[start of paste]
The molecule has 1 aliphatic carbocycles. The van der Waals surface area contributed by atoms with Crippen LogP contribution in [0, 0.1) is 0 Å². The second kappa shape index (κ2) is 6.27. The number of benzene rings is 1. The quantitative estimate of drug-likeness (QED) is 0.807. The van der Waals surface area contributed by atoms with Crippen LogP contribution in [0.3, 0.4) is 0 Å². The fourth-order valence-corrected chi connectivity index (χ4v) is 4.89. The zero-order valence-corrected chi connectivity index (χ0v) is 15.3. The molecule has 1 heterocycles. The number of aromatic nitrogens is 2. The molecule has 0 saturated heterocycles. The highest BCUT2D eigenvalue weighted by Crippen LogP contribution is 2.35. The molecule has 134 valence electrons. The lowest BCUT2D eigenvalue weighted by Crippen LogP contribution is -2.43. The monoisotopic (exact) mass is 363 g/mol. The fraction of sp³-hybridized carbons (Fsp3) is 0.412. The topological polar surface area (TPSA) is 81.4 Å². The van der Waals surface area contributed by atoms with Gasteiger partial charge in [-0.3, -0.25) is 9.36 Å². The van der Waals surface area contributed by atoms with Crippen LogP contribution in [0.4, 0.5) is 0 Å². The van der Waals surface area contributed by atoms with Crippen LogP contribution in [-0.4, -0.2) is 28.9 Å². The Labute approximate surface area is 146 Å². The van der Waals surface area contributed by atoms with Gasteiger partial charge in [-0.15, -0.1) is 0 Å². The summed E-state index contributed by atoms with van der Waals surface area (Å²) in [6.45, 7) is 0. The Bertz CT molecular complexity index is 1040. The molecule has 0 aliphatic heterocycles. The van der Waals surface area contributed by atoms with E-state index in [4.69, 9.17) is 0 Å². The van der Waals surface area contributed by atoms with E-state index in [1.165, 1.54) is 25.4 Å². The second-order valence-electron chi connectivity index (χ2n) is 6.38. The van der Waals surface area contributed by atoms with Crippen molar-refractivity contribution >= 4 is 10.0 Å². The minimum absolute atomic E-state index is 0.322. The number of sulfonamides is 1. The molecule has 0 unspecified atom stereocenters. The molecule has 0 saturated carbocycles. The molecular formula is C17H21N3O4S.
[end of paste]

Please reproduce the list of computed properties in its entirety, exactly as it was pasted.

The molecule has 1 aliphatic carbocycles. The van der Waals surface area contributed by atoms with Crippen LogP contribution in [0, 0.1) is 0 Å². The second kappa shape index (κ2) is 6.27. The number of benzene rings is 1. The quantitative estimate of drug-likeness (QED) is 0.807. The van der Waals surface area contributed by atoms with Crippen LogP contribution in [0.3, 0.4) is 0 Å². The fourth-order valence-corrected chi connectivity index (χ4v) is 4.89. The zero-order valence-corrected chi connectivity index (χ0v) is 15.3. The molecule has 1 heterocycles. The number of aromatic nitrogens is 2. The molecule has 0 saturated heterocycles. The highest BCUT2D eigenvalue weighted by Crippen LogP contribution is 2.35. The molecule has 134 valence electrons. The lowest BCUT2D eigenvalue weighted by Crippen LogP contribution is -2.43. The monoisotopic (exact) mass is 363 g/mol. The fraction of sp³-hybridized carbons (Fsp3) is 0.412. The topological polar surface area (TPSA) is 81.4 Å². The van der Waals surface area contributed by atoms with Gasteiger partial charge in [-0.3, -0.25) is 9.36 Å². The van der Waals surface area contributed by atoms with Crippen LogP contribution in [0.4, 0.5) is 0 Å². The van der Waals surface area contributed by atoms with Crippen LogP contribution in [-0.4, -0.2) is 28.9 Å². The Labute approximate surface area is 146 Å². The van der Waals surface area contributed by atoms with Gasteiger partial charge in [-0.15, -0.1) is 0 Å². The summed E-state index contributed by atoms with van der Waals surface area (Å²) in [6.45, 7) is 0. The Bertz CT molecular complexity index is 1040. The molecule has 0 aliphatic heterocycles. The van der Waals surface area contributed by atoms with E-state index in [4.69, 9.17) is 0 Å². The van der Waals surface area contributed by atoms with E-state index in [1.165, 1.54) is 25.4 Å². The second-order valence-electron chi connectivity index (χ2n) is 6.38. The van der Waals surface area contributed by atoms with Crippen molar-refractivity contribution >= 4 is 10.0 Å². The minimum absolute atomic E-state index is 0.322. The number of sulfonamides is 1. The molecule has 0 unspecified atom stereocenters. The molecule has 0 saturated carbocycles. The molecular formula is C17H21N3O4S.